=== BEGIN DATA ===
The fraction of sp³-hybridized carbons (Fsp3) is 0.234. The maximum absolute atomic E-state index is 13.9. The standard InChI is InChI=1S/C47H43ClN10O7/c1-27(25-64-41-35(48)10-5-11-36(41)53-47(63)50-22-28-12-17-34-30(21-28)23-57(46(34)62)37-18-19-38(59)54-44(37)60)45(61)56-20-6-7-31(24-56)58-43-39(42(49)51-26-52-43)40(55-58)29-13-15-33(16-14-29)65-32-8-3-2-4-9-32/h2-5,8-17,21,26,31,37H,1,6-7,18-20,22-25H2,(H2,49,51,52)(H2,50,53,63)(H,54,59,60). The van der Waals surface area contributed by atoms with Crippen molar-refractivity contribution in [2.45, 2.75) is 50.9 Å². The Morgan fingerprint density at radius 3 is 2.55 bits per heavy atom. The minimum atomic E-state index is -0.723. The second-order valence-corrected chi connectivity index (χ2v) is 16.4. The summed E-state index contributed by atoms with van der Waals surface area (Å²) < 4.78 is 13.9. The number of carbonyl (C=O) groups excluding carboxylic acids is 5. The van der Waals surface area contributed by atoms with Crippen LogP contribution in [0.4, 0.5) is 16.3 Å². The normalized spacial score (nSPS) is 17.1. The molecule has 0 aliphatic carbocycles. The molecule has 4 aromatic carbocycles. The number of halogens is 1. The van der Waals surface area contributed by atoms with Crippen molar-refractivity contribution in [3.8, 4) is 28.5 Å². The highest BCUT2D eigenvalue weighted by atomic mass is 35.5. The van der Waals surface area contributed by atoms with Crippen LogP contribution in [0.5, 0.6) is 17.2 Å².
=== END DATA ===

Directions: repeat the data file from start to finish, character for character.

The fraction of sp³-hybridized carbons (Fsp3) is 0.234. The maximum absolute atomic E-state index is 13.9. The standard InChI is InChI=1S/C47H43ClN10O7/c1-27(25-64-41-35(48)10-5-11-36(41)53-47(63)50-22-28-12-17-34-30(21-28)23-57(46(34)62)37-18-19-38(59)54-44(37)60)45(61)56-20-6-7-31(24-56)58-43-39(42(49)51-26-52-43)40(55-58)29-13-15-33(16-14-29)65-32-8-3-2-4-9-32/h2-5,8-17,21,26,31,37H,1,6-7,18-20,22-25H2,(H2,49,51,52)(H2,50,53,63)(H,54,59,60). The van der Waals surface area contributed by atoms with Crippen molar-refractivity contribution in [2.45, 2.75) is 50.9 Å². The Morgan fingerprint density at radius 3 is 2.55 bits per heavy atom. The minimum atomic E-state index is -0.723. The second-order valence-corrected chi connectivity index (χ2v) is 16.4. The summed E-state index contributed by atoms with van der Waals surface area (Å²) < 4.78 is 13.9. The number of carbonyl (C=O) groups excluding carboxylic acids is 5. The van der Waals surface area contributed by atoms with Crippen LogP contribution in [0.4, 0.5) is 16.3 Å². The normalized spacial score (nSPS) is 17.1. The molecule has 0 aliphatic carbocycles. The molecule has 4 aromatic carbocycles. The number of halogens is 1. The van der Waals surface area contributed by atoms with Crippen molar-refractivity contribution in [3.8, 4) is 28.5 Å². The highest BCUT2D eigenvalue weighted by atomic mass is 35.5. The van der Waals surface area contributed by atoms with Crippen LogP contribution in [0.5, 0.6) is 17.2 Å².